Postcard from the Past: A Monster Grey Wolf
With all of the hype of releasing wolves in Colorado and the fact we spotted a wolf while out hunting this year, I just had to write about “old Lobo” in this week’s column. And, no, I wonʼt tell readers where I was hunting, but we’ve seen wolves in the area for about 10 years.
Just to alert faithful readers, if I’ve spun this tale before, please enjoy it again.
First from the July 24, 1902 issue of The Saratoga Sun comes this story:
C.A. Kennaday met up with a big grey wolf last Sunday while out hunting sage chickens. The animal came through a clump of willows within a few yards Kennaday, who had nothing but a shotgun loaded with number eight shot.
He let drive with both barrels at the head of the wolf, and the concussion broke the stock of the gun short off behind the lock.
Kennaday thinks he must have destroyed the eyesight of the animal, for it ran into everything it came in contact with, showing it was either blind or dazed to such an extent it did not know what it was doing.
Kennaday says he will carry a rifle after this, for grey wolves are worth $33.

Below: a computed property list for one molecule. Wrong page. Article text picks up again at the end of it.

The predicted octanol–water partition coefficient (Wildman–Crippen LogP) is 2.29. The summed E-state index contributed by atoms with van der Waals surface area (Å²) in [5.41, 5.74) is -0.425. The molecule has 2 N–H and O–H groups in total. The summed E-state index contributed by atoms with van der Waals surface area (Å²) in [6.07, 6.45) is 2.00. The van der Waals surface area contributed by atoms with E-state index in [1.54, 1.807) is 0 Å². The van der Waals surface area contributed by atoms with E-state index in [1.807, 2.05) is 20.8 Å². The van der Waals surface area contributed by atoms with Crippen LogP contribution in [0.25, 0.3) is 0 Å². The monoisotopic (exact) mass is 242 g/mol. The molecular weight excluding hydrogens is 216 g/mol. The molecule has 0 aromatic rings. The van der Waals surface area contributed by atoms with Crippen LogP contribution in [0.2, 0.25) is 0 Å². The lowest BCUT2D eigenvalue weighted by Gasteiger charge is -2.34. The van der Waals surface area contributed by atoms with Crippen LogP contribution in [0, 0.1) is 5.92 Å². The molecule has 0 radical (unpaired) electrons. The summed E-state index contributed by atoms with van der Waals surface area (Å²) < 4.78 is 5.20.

It is thought this wolf has done a great deal of damage on Cedar Creek, for D.D. Wagoner has lost a number of calves and could not account for their disappearance until this wolf was sighted.
The Nov. 18, 1909 issue of The Saratoga Sun reports:
R.N. Platt recently came upon a large grey wolf playing with a little calf, as a cat plays with a mouse before killing it. The wolf, upon seeing the man, immediately had business elsewhere, and the life of the calf was saved.
These fellows do a great deal more damage than any one is aware of.
On March 15, 1900, The Sun noted:
The largest specimen of a monster grey wolf seen in this part of the state was killed by J.W. Huston.
Word was received Tuesday of the trapping of a grey wolf on the Ridding Ranch, 12 miles up the river by J.W. Huston, which tipped the scales at 11l pounds. The animal measured six feet in length and was an old timer, as his teeth were worn down to nothing but stubs.
The hills around the ranch afford excellent protection for wolves, and there has been a number killed there as well as quite a number seen which got away.
They congregate there in winter and have done considerable damage to livestock for ranchmen in the vicinity.
Huston has killed and trapped several but none which equal the old timer. This is the largest wolf captured in this part of the country, although one killed by Charles Royer, of the Blydenburgh Ranch was nearly as large, weighing 109 pounds.